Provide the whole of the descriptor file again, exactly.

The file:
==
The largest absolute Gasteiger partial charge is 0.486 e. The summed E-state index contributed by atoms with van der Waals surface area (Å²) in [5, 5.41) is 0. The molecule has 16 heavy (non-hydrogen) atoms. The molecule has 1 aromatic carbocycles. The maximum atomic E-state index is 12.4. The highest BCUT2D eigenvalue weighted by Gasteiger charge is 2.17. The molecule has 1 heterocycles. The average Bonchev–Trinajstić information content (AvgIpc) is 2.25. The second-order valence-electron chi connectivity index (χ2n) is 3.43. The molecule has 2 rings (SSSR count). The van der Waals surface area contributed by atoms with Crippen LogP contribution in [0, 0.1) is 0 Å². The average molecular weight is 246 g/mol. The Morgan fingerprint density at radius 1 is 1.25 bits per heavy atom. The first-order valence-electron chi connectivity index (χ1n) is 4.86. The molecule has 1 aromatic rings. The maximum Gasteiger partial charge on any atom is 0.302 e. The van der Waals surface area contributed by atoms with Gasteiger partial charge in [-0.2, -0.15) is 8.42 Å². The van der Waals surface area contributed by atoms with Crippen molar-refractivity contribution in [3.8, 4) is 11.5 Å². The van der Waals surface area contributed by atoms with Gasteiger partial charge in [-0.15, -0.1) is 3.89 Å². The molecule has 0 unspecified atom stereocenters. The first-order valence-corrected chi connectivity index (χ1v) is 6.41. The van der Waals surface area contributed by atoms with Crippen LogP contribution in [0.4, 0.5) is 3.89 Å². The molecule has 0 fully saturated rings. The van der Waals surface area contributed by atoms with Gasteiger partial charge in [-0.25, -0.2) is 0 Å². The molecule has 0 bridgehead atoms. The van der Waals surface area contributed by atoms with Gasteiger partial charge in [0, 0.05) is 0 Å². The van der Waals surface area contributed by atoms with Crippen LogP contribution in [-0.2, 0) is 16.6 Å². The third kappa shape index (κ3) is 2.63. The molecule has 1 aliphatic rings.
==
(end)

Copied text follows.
The largest absolute Gasteiger partial charge is 0.486 e. The summed E-state index contributed by atoms with van der Waals surface area (Å²) in [5, 5.41) is 0. The molecule has 16 heavy (non-hydrogen) atoms. The molecule has 1 aromatic carbocycles. The maximum atomic E-state index is 12.4. The highest BCUT2D eigenvalue weighted by Gasteiger charge is 2.17. The molecule has 1 heterocycles. The average Bonchev–Trinajstić information content (AvgIpc) is 2.25. The second-order valence-electron chi connectivity index (χ2n) is 3.43. The molecule has 2 rings (SSSR count). The van der Waals surface area contributed by atoms with Crippen LogP contribution in [0, 0.1) is 0 Å². The average molecular weight is 246 g/mol. The Morgan fingerprint density at radius 1 is 1.25 bits per heavy atom. The first-order valence-electron chi connectivity index (χ1n) is 4.86. The molecule has 1 aromatic rings. The maximum Gasteiger partial charge on any atom is 0.302 e. The van der Waals surface area contributed by atoms with Gasteiger partial charge in [-0.2, -0.15) is 8.42 Å². The van der Waals surface area contributed by atoms with Crippen molar-refractivity contribution in [3.8, 4) is 11.5 Å². The van der Waals surface area contributed by atoms with Gasteiger partial charge in [-0.15, -0.1) is 3.89 Å². The molecule has 0 unspecified atom stereocenters. The first-order valence-corrected chi connectivity index (χ1v) is 6.41. The van der Waals surface area contributed by atoms with Crippen LogP contribution in [0.4, 0.5) is 3.89 Å². The molecule has 0 fully saturated rings. The van der Waals surface area contributed by atoms with Gasteiger partial charge in [-0.25, -0.2) is 0 Å². The molecule has 0 bridgehead atoms. The van der Waals surface area contributed by atoms with Gasteiger partial charge in [0, 0.05) is 0 Å². The van der Waals surface area contributed by atoms with Crippen LogP contribution in [-0.2, 0) is 16.6 Å². The third kappa shape index (κ3) is 2.63. The molecule has 1 aliphatic rings.